Alendronic acid, sold under the brand name Fosamax among others, is a bisphosphonate medication used to treat osteoporosis and Paget's disease of bone. It is taken by mouth. Use is often recommended together with vitamin D, calcium supplementation, and lifestyle changes.
|Trade names||Fosamax, others|
|Synonyms||Alendronate, alendronate sodium|
|Elimination half-life||126 months|
|CompTox Dashboard (EPA)|
|Chemical and physical data|
|Molar mass||249.097 g·mol−1|
|3D model (JSmol)|
|(what is this?)|
Common side effects include constipation, abdominal pain, nausea, and acid reflux. Serious side effects may include esophageal problems, osteonecrosis of the jaw, and femur fractures. Use is not recommended during pregnancy or in those with poor kidney function. Alendronic acid works by decreasing the activity of cells that break down bone.
Alendronic acid was first described in 1978 and approved for medical use in the United States in 1995. It is available as a generic medication. In the United Kingdom, a month of medication costs the NHS about 0.41 pounds as of 2019. In the United States, the wholesale cost is about US$1.16 per month. In 2016, it was the 73rd most prescribed medication in the United States, with more than 10 million prescriptions.
Alendronate should not be used in:
- Acute inflammations of the gastrointestinal tract (esophagitis, gastritis, ulcerations)
- Clinically manifested osteomalacia
- Certain malformations and malfunctions of the esophagus (strictures, achalasia)
- Inability to stand, walk, or sit for 30 minutes after oral administration
- Renal impairment or chronic kidney disease as evidenced by a creatinine clearance below 30ml/min
- Hypersensitivity to alendronate or another ingredient in the product
- Pregnancy and breastfeeding
- Patients below 18 yrs. of age, as no clinical data exists for this population
- Gastrointestinal tract:
- General: infrequent cases of skin rash, rarely manifesting as Stevens–Johnson syndrome and toxic epidermal necrolysis, eye problems (uveitis, scleritis) and generalized muscle, joint, and bone pain (rarely severe) have been reported. In laboratory tests, decreased calcium and phosphate values may be seen but reflect expected action of the drug and are almost always not clinically relevant.
- Osteonecrosis of the jaw (deterioration of the temporomandibular joint or TMJ) may occur while on this drug, if dental work of any kind is carried out. Although this side effect is uncommon, it occurs primarily in patients being administered intravenous bisphosphonates, with most cases being reported in cancer patients.
- Bone: alendronate has been linked in long-term users to the development of low-impact femoral fractures. Further, studies suggest that users of alendronate have an increase in the numbers of osteoclasts and develop giant, more multinucleated osteoclasts; the significance of this development is unclear. Fosamax has been linked to a rare type of leg fracture that cuts straight across the upper thigh bone after little or no trauma (subtrochanteric fractures).
- Food and drugs containing large amounts of calcium, magnesium or aluminium (antacids) decrease the absorption of alendronate. At least half an hour should pass after intake of alendronate before eating dairy products or taking the supplement or drug.
- Highly active vitamin D analogues or fluorides: no data is available. Concomitant treatment should be avoided.
- The additional beneficial effect of HRT (hormone replacement therapy) with estrogens/progestins or raloxifene in postmenopausal women with osteoporosis remains to be elucidated, but no interactions have been seen. The combination is therefore possible, but controversial.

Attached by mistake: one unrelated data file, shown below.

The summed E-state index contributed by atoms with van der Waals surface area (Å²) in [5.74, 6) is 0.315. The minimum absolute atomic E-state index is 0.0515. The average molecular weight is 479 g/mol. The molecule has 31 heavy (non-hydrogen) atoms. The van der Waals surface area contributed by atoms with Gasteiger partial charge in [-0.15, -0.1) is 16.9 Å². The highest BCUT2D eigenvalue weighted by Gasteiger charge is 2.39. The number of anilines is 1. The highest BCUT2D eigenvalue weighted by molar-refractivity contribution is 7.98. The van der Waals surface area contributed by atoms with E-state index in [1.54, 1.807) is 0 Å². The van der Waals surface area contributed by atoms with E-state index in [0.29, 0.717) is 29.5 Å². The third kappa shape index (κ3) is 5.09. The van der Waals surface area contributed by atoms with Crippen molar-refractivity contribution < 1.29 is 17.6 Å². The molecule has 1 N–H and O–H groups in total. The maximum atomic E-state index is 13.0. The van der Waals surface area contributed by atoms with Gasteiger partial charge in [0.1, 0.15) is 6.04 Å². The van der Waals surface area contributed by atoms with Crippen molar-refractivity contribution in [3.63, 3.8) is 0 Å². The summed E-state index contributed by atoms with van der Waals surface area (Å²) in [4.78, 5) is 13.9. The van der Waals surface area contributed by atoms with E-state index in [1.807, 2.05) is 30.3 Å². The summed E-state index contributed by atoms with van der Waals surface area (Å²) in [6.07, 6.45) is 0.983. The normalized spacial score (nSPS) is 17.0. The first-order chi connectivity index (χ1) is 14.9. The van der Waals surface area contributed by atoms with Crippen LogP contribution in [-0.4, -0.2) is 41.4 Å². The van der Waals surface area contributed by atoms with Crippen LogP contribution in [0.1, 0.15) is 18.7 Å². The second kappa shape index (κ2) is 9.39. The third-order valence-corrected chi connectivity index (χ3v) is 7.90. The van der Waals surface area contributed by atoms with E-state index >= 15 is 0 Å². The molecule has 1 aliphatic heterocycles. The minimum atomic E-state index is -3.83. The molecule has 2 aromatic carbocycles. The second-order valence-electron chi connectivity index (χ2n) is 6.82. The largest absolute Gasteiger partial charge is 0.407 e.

- Intravenous ranitidine increases the oral bioavailability of alendronate. No clinical consequences are known.
- The combination of NSAIDs and alendronate may increase the risk of gastric ulcers. Both these drugs have the potential to irritate the upper gastro-intestinal mucosa.
Mechanism of actionEdit
Alendronate inhibits osteoclast-mediated bone-resorption. Like all bisphosphonates, it is chemically related to inorganic pyrophosphate, the endogenous regulator of bone turnover. But while pyrophosphate inhibits both osteoclastic bone resorption and the mineralization of the bone newly formed by osteoblasts, alendronate specifically inhibits bone resorption without any effect on mineralization at pharmacologically achievable doses. Its inhibition of bone-resorption is dose-dependent and approximately 1,000 times stronger than the equimolar effect of the first bisphosphonate drug, etidronate. Under therapy, normal bone tissue develops, and alendronate is deposited in the bone-matrix in a pharmacologically inactive form. For optimal action, enough calcium and vitamin D are needed in the body in order to promote normal bone development. Hypocalcemia should, therefore, be corrected before starting therapy.
Etidronate has the same disadvantage as pyrophosphate in inhibiting mineralization, but all of the potent N-containing bisphosphonates, including alendronate, risedronate, ibandronate, and zoledronate, do not.
As with all potent bisphosphonates, the fraction of the drug that reaches the circulatory system intact (systemic bioavailability) after oral dosing is low, averaging only 0.6–0.7% in women and in men under fasting conditions. Intake together with meals and beverages other than water further reduces the bioavailability. The absorbed drug rapidly partitions, with approximately 50% binding to the exposed bone surface; the remainder is excreted unchanged by the kidneys. Unlike with most drugs, the strong negative charge on the two phosphonate moieties limits oral bioavailability, and, in turn, the exposure to tissues other than bone is very low. After absorption in the bone, alendronate has an estimated terminal elimination half-life of 10 years.
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